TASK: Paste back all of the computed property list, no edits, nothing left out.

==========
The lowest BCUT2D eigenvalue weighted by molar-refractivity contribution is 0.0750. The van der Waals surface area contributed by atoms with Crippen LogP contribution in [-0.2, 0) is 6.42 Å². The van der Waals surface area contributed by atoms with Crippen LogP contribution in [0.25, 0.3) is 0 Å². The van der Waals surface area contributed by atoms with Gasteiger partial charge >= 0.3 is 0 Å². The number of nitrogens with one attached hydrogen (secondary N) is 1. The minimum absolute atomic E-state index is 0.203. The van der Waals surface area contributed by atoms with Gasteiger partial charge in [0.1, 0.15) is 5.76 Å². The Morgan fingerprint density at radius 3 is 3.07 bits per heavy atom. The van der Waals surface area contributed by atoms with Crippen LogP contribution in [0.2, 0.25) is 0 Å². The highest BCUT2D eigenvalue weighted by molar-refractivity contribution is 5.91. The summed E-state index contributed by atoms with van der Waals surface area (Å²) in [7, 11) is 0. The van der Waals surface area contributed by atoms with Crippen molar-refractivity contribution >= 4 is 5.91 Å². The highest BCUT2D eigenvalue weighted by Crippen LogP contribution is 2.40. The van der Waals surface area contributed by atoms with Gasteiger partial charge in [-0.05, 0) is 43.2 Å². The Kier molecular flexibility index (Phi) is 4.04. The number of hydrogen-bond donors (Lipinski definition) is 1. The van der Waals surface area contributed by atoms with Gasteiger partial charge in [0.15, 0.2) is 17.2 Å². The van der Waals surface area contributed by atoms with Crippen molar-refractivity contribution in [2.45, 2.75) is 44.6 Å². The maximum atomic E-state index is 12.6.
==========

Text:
The lowest BCUT2D eigenvalue weighted by molar-refractivity contribution is 0.0750. The van der Waals surface area contributed by atoms with Crippen LogP contribution in [-0.2, 0) is 6.42 Å². The van der Waals surface area contributed by atoms with Crippen LogP contribution in [0.25, 0.3) is 0 Å². The van der Waals surface area contributed by atoms with Gasteiger partial charge >= 0.3 is 0 Å². The number of nitrogens with one attached hydrogen (secondary N) is 1. The minimum absolute atomic E-state index is 0.203. The van der Waals surface area contributed by atoms with Gasteiger partial charge in [0.1, 0.15) is 5.76 Å². The Morgan fingerprint density at radius 3 is 3.07 bits per heavy atom. The van der Waals surface area contributed by atoms with Crippen LogP contribution in [0.2, 0.25) is 0 Å². The highest BCUT2D eigenvalue weighted by molar-refractivity contribution is 5.91. The summed E-state index contributed by atoms with van der Waals surface area (Å²) in [7, 11) is 0. The van der Waals surface area contributed by atoms with Crippen molar-refractivity contribution >= 4 is 5.91 Å². The highest BCUT2D eigenvalue weighted by Crippen LogP contribution is 2.40. The van der Waals surface area contributed by atoms with Gasteiger partial charge in [-0.05, 0) is 43.2 Å². The Kier molecular flexibility index (Phi) is 4.04. The number of hydrogen-bond donors (Lipinski definition) is 1. The van der Waals surface area contributed by atoms with Gasteiger partial charge in [0.15, 0.2) is 17.2 Å². The van der Waals surface area contributed by atoms with Crippen molar-refractivity contribution in [2.45, 2.75) is 44.6 Å². The maximum atomic E-state index is 12.6.